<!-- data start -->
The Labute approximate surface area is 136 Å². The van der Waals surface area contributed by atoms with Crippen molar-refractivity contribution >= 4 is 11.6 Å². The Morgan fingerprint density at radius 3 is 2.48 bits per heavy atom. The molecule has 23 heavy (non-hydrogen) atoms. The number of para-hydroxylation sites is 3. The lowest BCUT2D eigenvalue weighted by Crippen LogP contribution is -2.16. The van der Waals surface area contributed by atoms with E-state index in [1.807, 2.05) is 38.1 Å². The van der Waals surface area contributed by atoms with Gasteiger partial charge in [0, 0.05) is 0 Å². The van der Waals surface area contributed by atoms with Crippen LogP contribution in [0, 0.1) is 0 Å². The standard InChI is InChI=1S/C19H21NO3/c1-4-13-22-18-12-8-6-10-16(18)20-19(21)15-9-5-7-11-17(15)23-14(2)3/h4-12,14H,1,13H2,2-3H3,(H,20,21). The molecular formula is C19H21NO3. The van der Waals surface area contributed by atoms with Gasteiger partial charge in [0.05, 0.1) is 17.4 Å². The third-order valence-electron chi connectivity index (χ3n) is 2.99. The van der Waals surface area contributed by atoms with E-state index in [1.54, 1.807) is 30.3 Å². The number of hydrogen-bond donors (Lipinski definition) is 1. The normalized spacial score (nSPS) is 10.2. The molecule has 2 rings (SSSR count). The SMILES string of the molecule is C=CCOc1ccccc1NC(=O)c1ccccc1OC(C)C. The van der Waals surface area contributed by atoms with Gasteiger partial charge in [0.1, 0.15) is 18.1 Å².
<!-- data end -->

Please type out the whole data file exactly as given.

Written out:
The Labute approximate surface area is 136 Å². The van der Waals surface area contributed by atoms with Crippen molar-refractivity contribution >= 4 is 11.6 Å². The Morgan fingerprint density at radius 3 is 2.48 bits per heavy atom. The molecule has 23 heavy (non-hydrogen) atoms. The number of para-hydroxylation sites is 3. The lowest BCUT2D eigenvalue weighted by Crippen LogP contribution is -2.16. The van der Waals surface area contributed by atoms with E-state index in [1.807, 2.05) is 38.1 Å². The van der Waals surface area contributed by atoms with Gasteiger partial charge in [0, 0.05) is 0 Å². The van der Waals surface area contributed by atoms with Crippen LogP contribution in [0, 0.1) is 0 Å². The standard InChI is InChI=1S/C19H21NO3/c1-4-13-22-18-12-8-6-10-16(18)20-19(21)15-9-5-7-11-17(15)23-14(2)3/h4-12,14H,1,13H2,2-3H3,(H,20,21). The molecular formula is C19H21NO3. The van der Waals surface area contributed by atoms with Gasteiger partial charge in [0.05, 0.1) is 17.4 Å². The third-order valence-electron chi connectivity index (χ3n) is 2.99. The van der Waals surface area contributed by atoms with E-state index in [1.54, 1.807) is 30.3 Å². The number of hydrogen-bond donors (Lipinski definition) is 1. The normalized spacial score (nSPS) is 10.2. The molecule has 2 rings (SSSR count). The SMILES string of the molecule is C=CCOc1ccccc1NC(=O)c1ccccc1OC(C)C. The van der Waals surface area contributed by atoms with Gasteiger partial charge in [0.1, 0.15) is 18.1 Å².